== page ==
Rather overdue update on this. I pestered the departmental office for a bit, emailed them a photo of the dog, and eventually was told that the dog had been checked by a vet and was OK, so I forgot about it.
In other words, I went through the official channels. Feel rather guilty about that, since TBH (after, for example, trying to get some action on a Red Ant infestation on campus) I was well aware that the official channels often don't work (here especially?) when you are trying to get them to do anything out of the ordinary, that they don't actually have to do.
I'd guess its a mixture of simple laziness and a more subtle pressure of conformity. Above was almost certainly a fob story.
Anyway, hadn't seen the dog for a while, but he was back in class for the new semester, and seemed to have lost more weight. By chance there was a student from the Stray Society in the class, we got talking about the dog, and arranged to take it to the vet, with another Taiwanese teacher who is their staff "instructor" contact.
The vet initially thought heartworm, as I did, since the dog has short hair and sleeps out, so its exposure to the mosquito vector will be high.
While trying to calm the dog for blood removal, I noticed some ticks attached, and removed about a dozen of them before the vet stopped me. These were apparently brown dog ticks, much less obvious than ticks I’d removed before. They present in multi-parasite clumps that look like small scabs until you get your eye in.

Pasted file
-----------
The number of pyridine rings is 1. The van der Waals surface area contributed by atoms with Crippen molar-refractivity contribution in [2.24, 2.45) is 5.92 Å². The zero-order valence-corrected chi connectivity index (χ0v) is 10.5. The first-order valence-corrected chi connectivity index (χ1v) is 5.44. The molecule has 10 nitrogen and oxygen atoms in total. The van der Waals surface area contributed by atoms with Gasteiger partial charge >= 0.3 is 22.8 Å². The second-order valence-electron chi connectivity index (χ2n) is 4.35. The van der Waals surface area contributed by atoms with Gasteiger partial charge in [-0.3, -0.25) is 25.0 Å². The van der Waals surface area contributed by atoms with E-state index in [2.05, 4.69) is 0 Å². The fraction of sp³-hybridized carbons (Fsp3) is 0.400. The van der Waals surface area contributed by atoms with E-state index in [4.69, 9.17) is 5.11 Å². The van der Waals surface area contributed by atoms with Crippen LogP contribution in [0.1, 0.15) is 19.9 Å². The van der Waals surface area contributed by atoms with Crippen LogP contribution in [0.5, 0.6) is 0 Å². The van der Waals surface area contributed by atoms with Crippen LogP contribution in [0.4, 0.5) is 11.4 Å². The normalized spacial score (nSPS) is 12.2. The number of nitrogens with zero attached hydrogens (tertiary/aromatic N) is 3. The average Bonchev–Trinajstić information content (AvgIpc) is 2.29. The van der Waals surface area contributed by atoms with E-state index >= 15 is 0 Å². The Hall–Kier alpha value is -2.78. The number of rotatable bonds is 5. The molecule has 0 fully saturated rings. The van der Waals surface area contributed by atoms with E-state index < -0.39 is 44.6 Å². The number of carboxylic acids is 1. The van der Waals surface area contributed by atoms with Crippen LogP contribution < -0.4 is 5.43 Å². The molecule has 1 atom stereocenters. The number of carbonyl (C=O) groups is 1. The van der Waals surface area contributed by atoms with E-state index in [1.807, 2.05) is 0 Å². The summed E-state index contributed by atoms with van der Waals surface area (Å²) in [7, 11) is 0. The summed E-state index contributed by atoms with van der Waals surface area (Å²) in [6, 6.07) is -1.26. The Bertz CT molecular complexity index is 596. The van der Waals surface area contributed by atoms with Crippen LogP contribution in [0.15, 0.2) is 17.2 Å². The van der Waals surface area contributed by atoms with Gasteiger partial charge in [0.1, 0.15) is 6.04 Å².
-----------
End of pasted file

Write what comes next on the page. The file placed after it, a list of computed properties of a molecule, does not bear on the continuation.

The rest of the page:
The immunology (SNAP 4DX PLUS test for heartworm as well as Ehrlichia ewingii Ehrlichia canis, Anaplasma platys, Borrelia burgdorferi, Anaplasma phagocytophilum) was only positive for Ehrlichia canis. This is a tick-bourne bacterial infection of white blood cells, difficult to treat in the chronic phase because the infection is intracellular and so partly protected from drugs. The prognosis is described as “guarded”
Apparently this infection caused heavy casualties to US military dogs during the Vietnam war.
The treatment applied was 3 intramuscular injections. I was told two of these were local anesthesia and the third the therapeutic agent, with a follow-up six-week course of pills which are probably deoxycycline.
I couldn’t get an intelligible description of the injected therapy but from a bit of Googling it was probably imidocarb proprionate, which (again from Googling) is of doubtful efficacy, at least on its own, and is contraindicated where the lungs are compromised. Since the dog is weak, thin, and coughing up blood, I suppose its quite likely to kill him, but given the difficulty of clearing this type of infection, I suppose that hitting it with two hammers may be necessary.
Cost me 1300NT which I thought was pretty reasonable.
They’ve asked me to become another “staff instructor” for this club. Not sure about this. Lack of Chinese is going to be a problem, and, while I feel some responsibility for this individual dog, therapy for a large population of “sponsored strays” is a potentially large financial commitment.
I also think that, with rabies now endemic, even a Taiwanese campus administration might consider on-campus strays a hazard, and that’s likely to end badly.
I’d like to help, though, and will probably start by trying to reduce the tick infestation levels, which seems likely to be most cost-effective.
Plus I loathe the little bastards.
We reach for the sky. Neither does civilisation.
(Incidentally, if the search button is your friend, you must have some bloody useless, dysfunctional friends)